Logicalis has brought its helpdesk services back to the UK, adding more than 20 jobs in Wales and raising support levels for customers.
Mark Starkey, managing director of Logicalis, confirmed the news this week. "We have created so far some 20 new jobs in Wales, and that's in the Nantgarw office just outside Cardiff," he said.
Support has been handled offshore by Logicalis Malaysia for about 18 months, but having first line of service at the UK helpdesk makes it easier to escalate customers quickly to the right person and achieve the highest possible service levels, Starkey said.
"It's not that there was anything going wrong in Malaysia," he said. "But the main reason we started to bring it back was quality of service. We wanted to enhance the services by going offshore but I think actually the opposite happened.
"It put more complexity into the information flow, and customer feedback was not as good."
The firm set up an office in Wales about five and a half years ago and has grown from just two in the first year to 60 people in 2013, mainly through serving its Welsh shared-services Public Sector Broadband Aggregation (PSBA) contracts.
"This is the first time we have actually put people into the [Welsh] office to look after non-PSBA customers and other UK customers such as Marks & Spencer, London councils, and other government work," Starkey said.
Currently, the Wales and Malaysia desks are operating in tandem, with Malaysia gradually relinquishing responsibility by the end of June. Starkey said Logicalis Malaysia will fill the gap by picking up business from the Australian operation.
Most people have been hired locally in Wales, Starkey (pictured, right) added, underlining that the skill and enthusiasm the Welsh candidates have displayed for these technical roles has been exceptional.
Further expansion in Wales in future is a definite possibility, he added.
"Bringing services back to the UK, though, is a lot harder than it seems, because you then have to re-engage everybody and get them skilled back up," Starkey added.
However, when it comes to the cost differential overall between having support in Wales or in Malaysia, there is not much in it, he said.
"Yes, it is cheaper in Malaysia, but not massively. If you are going to lose a contract for it, it might not be worthwhile. We employed technical people in Malaysia and probably got their salaries a little bit cheaper," Starkey confirms.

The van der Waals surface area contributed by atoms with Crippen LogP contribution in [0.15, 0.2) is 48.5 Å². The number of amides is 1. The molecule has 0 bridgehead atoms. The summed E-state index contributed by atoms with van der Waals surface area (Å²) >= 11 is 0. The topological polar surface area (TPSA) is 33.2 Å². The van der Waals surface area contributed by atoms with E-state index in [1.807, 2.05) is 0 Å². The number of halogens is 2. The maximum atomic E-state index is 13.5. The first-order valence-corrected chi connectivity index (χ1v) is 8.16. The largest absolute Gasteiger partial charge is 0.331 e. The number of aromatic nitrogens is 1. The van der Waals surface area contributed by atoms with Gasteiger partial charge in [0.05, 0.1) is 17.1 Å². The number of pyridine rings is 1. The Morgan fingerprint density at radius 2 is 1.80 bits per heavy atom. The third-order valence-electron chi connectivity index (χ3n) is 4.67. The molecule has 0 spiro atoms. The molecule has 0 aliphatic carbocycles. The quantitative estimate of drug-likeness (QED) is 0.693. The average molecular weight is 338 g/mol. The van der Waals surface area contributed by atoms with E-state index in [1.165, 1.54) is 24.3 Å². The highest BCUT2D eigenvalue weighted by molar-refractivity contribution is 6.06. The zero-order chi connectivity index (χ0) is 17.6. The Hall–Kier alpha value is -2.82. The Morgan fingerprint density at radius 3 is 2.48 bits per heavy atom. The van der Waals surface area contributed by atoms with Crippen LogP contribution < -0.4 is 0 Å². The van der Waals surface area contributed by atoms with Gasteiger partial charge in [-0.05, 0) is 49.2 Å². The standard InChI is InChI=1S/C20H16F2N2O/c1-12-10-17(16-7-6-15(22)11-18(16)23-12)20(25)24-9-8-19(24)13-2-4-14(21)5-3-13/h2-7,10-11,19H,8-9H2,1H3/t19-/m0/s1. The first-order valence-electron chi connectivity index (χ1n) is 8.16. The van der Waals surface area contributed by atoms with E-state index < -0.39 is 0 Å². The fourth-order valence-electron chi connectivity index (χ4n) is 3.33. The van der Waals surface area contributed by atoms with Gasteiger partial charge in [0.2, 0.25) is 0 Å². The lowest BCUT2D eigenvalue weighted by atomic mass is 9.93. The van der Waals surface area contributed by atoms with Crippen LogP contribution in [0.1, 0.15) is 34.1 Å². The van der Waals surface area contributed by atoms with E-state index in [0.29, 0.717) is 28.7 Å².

"We had the management function in place, because we still have the management function back in the UK in Slough, with guys who spend half their time in Cardiff, and half in Slough," he said.
Offshore or onshore?
Gillian Bailey, director of customer services at Azzurri, says it works closely with customers who have service or support desks both offshore and in the UK. There is a place for both, depending on customer needs, she confirmed.
"I would suggest though that if an offshore model is pursued for a customer that requires frequent ‘in-life' contract changes, it does need to be carefully managed, as the geographic distance and the different business processes can add complexity in ways that service desks located in UK locations do not," she added.
"I would also agree that the cost differential of locating a service desk abroad is not as attractive as it once may have been, owing to wage inflation in offshore locations, and continued efficiencies in the way UK service desks are run and managed."
According to a March report by HR specialist Towers Watson, lower-skilled and process-related work such as finance, accounting, IT development and infrastructure functions in the UK is still vulnerable to offshoring, due to the relatively higher wages in the UK compared to eastern Europe, central Europe, and other places.
That is despite having lower wages than various other western European countries, including Belgium, France, Ireland and Germany.
Andrew Steels, UK HR service delivery practice leader at Towers Watson, said in its related announcement: "Cost savings are a major benefit of outsourcing but it should not be seen as a silver bullet. Firms need to consider what is most important to their company.
"Many companies risk altering their culture and impacting customer expectations, both external and internal, so decisions of this nature should be carefully thought through."
Towers Watson's General Compensation Report says an experienced IT professional in the UK earns a salary of £42,000 on average.
Across Europe, that compares to £57,000 in Germany, £15,000 in Bulgaria and Romania, and £19,000 in Poland or Hungary, the research firm said.
PayScale Malaysia records an average salary for a senior software engineer or developer in Kuala Lumpur as around 75,727 ringgit (£16,538).
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